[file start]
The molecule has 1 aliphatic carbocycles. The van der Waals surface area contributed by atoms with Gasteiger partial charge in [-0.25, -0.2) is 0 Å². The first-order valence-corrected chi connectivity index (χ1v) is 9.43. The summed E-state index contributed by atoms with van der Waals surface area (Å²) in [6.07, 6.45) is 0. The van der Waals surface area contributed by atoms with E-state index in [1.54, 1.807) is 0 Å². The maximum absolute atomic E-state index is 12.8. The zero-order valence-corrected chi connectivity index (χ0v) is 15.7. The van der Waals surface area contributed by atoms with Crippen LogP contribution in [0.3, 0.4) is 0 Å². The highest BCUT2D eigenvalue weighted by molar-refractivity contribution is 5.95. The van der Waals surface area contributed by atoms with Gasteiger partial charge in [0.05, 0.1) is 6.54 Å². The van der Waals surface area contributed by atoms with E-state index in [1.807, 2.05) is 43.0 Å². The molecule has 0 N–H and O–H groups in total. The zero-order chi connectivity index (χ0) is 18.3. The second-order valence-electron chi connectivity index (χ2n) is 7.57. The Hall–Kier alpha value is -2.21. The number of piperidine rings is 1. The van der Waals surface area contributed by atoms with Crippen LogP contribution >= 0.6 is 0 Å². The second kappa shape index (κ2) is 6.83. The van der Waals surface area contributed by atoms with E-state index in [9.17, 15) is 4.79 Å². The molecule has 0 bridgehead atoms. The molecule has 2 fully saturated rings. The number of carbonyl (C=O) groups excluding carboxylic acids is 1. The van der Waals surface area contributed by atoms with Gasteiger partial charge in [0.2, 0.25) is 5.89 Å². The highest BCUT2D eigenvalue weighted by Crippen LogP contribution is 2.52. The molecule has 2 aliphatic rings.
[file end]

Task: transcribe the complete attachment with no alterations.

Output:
The molecule has 1 aliphatic carbocycles. The van der Waals surface area contributed by atoms with Gasteiger partial charge in [-0.25, -0.2) is 0 Å². The first-order valence-corrected chi connectivity index (χ1v) is 9.43. The summed E-state index contributed by atoms with van der Waals surface area (Å²) in [6.07, 6.45) is 0. The van der Waals surface area contributed by atoms with E-state index in [1.54, 1.807) is 0 Å². The maximum absolute atomic E-state index is 12.8. The zero-order valence-corrected chi connectivity index (χ0v) is 15.7. The van der Waals surface area contributed by atoms with Crippen LogP contribution in [0.3, 0.4) is 0 Å². The highest BCUT2D eigenvalue weighted by molar-refractivity contribution is 5.95. The van der Waals surface area contributed by atoms with Gasteiger partial charge in [0.05, 0.1) is 6.54 Å². The van der Waals surface area contributed by atoms with E-state index in [1.807, 2.05) is 43.0 Å². The molecule has 0 N–H and O–H groups in total. The zero-order chi connectivity index (χ0) is 18.3. The second-order valence-electron chi connectivity index (χ2n) is 7.57. The Hall–Kier alpha value is -2.21. The number of piperidine rings is 1. The van der Waals surface area contributed by atoms with Crippen LogP contribution >= 0.6 is 0 Å². The second kappa shape index (κ2) is 6.83. The van der Waals surface area contributed by atoms with E-state index in [9.17, 15) is 4.79 Å². The molecule has 0 bridgehead atoms. The molecule has 2 fully saturated rings. The number of carbonyl (C=O) groups excluding carboxylic acids is 1. The van der Waals surface area contributed by atoms with Gasteiger partial charge in [0.2, 0.25) is 5.89 Å². The highest BCUT2D eigenvalue weighted by Crippen LogP contribution is 2.52. The molecule has 2 aliphatic rings.